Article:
Lessons of WWII and parade of absurdity in Europe

Three former US ambassadors to Ukraine have recently praised Angela Merkel and David Cameron for their refusal to come to Moscow in May for taking part in the celebration of 70th anniversary of the victory in WWII. The authors believe that Merkel, Cameron and Obama should go to Kiev instead, so that they could mark it «on their terms, not Putin’s».

Pifer, Herbst and Taylor, the veterans of US diplomatic service, seek to symbolically deprive Russia, the only successor of the Soviet Union, of its inalienable right to benefit the common legacy of the Allies who defeated Nazism. Ironically they are outstripped even by the Poles in such endeavors. In February President Komorowski mooted the idea of holding V-Day celebrations on 8 May at Gdańsk’s Westerplatte while Foreign Minister Grzegorz Schetyna opined that “it would be more apt to celebrate victory over Hitler in London, Berlin or Poland”.

The proposals to mark the Victory Day in any other place but the capital of Russia – the leading victorious power in WWII – look like a parade of absurdity. It’s not the poor knowledge of history. In this case absurdity is a deliberate element of the New Cold War unleashed by the West against Russia. The authors of the article mentioned above say that Western leaders should choose Kiev, not Moscow, as the place to gather on the Victory Day because «gathering in the Ukrainian capital would also send a powerful message to the Russian populace of the isolation of their country’s leader because of his aggression against Ukraine». That’s what American diplomats have said and that’s what Ukrainian officials repeat.

As a Pole, no way could Mr. Grzegorz Schetyna agree that the Red Army carried the brunt of the fight against Adolf Hitler’s Wehrmacht because in this case he would have to remember that Poland not only avoided being wiped out from the world map but added one third of its territory. Poland owes it to Stalin, not Churchill, who expressed his attitude towards possible Polish territorial gains at the Yalta conference. «It would be a great pity to stuff the Polish goose so full of German food that it died of indigestion», he said then. [W.Churchill ‘Triumph and Tragedy: The Second World War’, Vol 6, p.374].

Perhaps Pifer, Herbst and Taylor think that thier idea is more revolutionary than any other that has been put forward previously. They don’t shy away from recognizing the contribution of the Soviet people. They pursue quite a different goal – they want to separate the great victory from the «Putin’s Russia»: «Let the Kremlin propagandists try to hide the sight of Western leaders in Kiev respectfully honoring the heroic World War II struggle of the Soviet people, including Russians».

Stalin and Churchill in Yalta, February 1945.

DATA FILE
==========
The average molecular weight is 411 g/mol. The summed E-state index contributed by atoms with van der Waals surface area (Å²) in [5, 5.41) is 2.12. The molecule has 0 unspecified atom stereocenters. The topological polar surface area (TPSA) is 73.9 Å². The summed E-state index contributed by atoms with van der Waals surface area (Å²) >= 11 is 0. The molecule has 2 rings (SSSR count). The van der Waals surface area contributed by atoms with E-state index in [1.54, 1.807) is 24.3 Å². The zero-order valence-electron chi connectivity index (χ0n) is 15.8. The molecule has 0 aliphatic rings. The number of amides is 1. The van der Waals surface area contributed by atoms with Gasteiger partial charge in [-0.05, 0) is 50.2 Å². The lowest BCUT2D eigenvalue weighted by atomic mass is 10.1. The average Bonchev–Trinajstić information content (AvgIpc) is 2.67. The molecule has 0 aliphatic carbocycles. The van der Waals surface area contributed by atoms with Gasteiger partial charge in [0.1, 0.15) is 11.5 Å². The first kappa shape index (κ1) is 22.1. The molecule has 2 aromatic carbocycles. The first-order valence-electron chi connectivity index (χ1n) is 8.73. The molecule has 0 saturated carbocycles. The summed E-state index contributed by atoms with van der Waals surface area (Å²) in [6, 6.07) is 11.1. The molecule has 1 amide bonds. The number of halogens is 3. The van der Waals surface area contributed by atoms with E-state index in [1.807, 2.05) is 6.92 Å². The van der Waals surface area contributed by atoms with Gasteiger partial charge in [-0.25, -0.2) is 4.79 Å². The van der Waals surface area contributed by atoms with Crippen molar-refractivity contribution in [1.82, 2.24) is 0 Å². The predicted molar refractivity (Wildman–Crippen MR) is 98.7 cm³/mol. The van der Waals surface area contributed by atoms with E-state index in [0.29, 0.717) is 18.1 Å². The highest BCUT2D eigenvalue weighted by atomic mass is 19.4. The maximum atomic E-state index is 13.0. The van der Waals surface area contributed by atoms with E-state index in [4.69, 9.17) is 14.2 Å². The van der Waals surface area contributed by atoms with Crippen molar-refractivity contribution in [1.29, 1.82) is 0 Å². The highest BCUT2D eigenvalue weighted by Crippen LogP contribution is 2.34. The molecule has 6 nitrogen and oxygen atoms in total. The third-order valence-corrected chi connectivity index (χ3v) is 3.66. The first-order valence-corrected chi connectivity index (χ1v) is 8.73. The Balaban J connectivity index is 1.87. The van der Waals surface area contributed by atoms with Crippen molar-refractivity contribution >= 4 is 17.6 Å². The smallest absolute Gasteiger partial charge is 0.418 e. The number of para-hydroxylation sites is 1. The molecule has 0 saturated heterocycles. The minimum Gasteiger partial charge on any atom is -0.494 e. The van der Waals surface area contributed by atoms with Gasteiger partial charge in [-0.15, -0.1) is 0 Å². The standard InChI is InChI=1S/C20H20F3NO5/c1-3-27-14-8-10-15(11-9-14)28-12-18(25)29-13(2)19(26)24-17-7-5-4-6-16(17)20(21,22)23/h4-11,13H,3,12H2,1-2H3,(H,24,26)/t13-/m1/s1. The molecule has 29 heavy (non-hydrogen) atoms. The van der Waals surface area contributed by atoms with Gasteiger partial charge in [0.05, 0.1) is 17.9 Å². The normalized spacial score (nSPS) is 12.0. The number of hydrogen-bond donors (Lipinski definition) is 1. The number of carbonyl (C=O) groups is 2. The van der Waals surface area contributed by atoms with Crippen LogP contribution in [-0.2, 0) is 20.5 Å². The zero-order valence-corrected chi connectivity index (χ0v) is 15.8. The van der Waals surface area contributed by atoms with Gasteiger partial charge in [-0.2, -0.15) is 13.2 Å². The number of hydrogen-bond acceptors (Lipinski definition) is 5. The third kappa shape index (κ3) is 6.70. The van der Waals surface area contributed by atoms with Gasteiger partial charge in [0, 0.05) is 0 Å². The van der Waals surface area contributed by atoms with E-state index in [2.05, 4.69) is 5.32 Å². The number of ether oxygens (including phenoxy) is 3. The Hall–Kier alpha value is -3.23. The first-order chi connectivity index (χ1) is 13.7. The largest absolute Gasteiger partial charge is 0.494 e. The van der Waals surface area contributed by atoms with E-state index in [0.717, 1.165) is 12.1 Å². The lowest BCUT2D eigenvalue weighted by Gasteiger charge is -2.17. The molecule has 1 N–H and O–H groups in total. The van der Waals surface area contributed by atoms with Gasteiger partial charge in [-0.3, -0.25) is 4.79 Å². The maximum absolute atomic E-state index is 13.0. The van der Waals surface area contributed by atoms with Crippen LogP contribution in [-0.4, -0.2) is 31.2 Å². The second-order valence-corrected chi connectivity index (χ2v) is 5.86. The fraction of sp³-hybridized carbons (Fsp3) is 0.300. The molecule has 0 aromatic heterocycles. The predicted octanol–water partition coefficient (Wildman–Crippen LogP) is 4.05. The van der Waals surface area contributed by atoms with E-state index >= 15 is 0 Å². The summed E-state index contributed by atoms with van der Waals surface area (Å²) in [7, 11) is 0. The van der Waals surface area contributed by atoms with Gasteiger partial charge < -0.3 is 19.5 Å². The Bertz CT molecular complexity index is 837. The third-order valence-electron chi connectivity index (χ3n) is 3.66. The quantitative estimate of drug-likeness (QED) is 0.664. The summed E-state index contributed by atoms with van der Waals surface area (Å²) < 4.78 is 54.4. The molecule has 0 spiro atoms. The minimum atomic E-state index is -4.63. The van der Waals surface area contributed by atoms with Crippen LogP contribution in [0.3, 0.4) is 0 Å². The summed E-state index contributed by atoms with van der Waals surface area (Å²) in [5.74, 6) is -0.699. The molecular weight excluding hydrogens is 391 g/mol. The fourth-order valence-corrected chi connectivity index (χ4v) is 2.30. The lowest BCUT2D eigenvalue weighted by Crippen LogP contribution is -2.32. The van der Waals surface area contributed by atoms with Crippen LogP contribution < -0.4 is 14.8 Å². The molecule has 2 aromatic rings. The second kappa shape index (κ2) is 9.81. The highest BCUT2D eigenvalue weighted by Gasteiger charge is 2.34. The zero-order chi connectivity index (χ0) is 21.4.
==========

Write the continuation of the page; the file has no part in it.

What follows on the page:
Stalin and Churchill in Yalta, February 1945.

Respectfully honoring the Soviet people? Who do they want to deceive with these words? Western leaders still cannot accept that instead of being exterminated by the Nazi machine, the Soviet Union withstood the Hitler’s hordes and thus frustrated the plans of Western democracies to appease Hitler at the expense of lands in the East. Can the West admit that the entire Europe would have turned into a fascist concentration camp if the Russians weren’t steady enough to break that Juggernaut? Or, perhaps, the authors would disagree with Winston Churchill who admitted that the Red Army «tore the guts out of the Nazi war machine». The matter is – such an admission would undermine the world vision of those who have imposed their style of democracy on Yugoslavia, Iraq, Libya, now they are trying to impose it on Ukraine.

Kiev along with other Soviet cities like, for instance, Moscow, Sevastopol, Odessa, Minsk, Smolensk, was honored as a Hero City in the USSR. The soldiers from all Soviet republics fought in the ranks of Red Army, including Ukrainians. They were not divided along national lines. Together they defended Moscow, liberated Poland and entered Berlin. What can Western leaders commemorate today in Kiev, the capital of the protectorate country run by a government which came to power as a result of neo-Nazi coup supported by the West? What event could be marked together with a regime which has declared Hitler’s stooges Bandera and Shukhevych the heroes of Ukraine?

This parade of absurdity does absolutely not bother Russia. For the Russians the importance and grandeur of the Victory Day does not depend on how many Western leaders come to Moscow on May 9, 2015. But for the European leaders and their American instigators the historic lesson is seemingly not leant yet: if you feed a dog of Nazism, get ready to be bitten again!

Col. Yury Rubtsov (rtd) is the Ph.D. (History), Professor of the Moscow Military Humanitarian University.

Source: Strategic Culture Foundation


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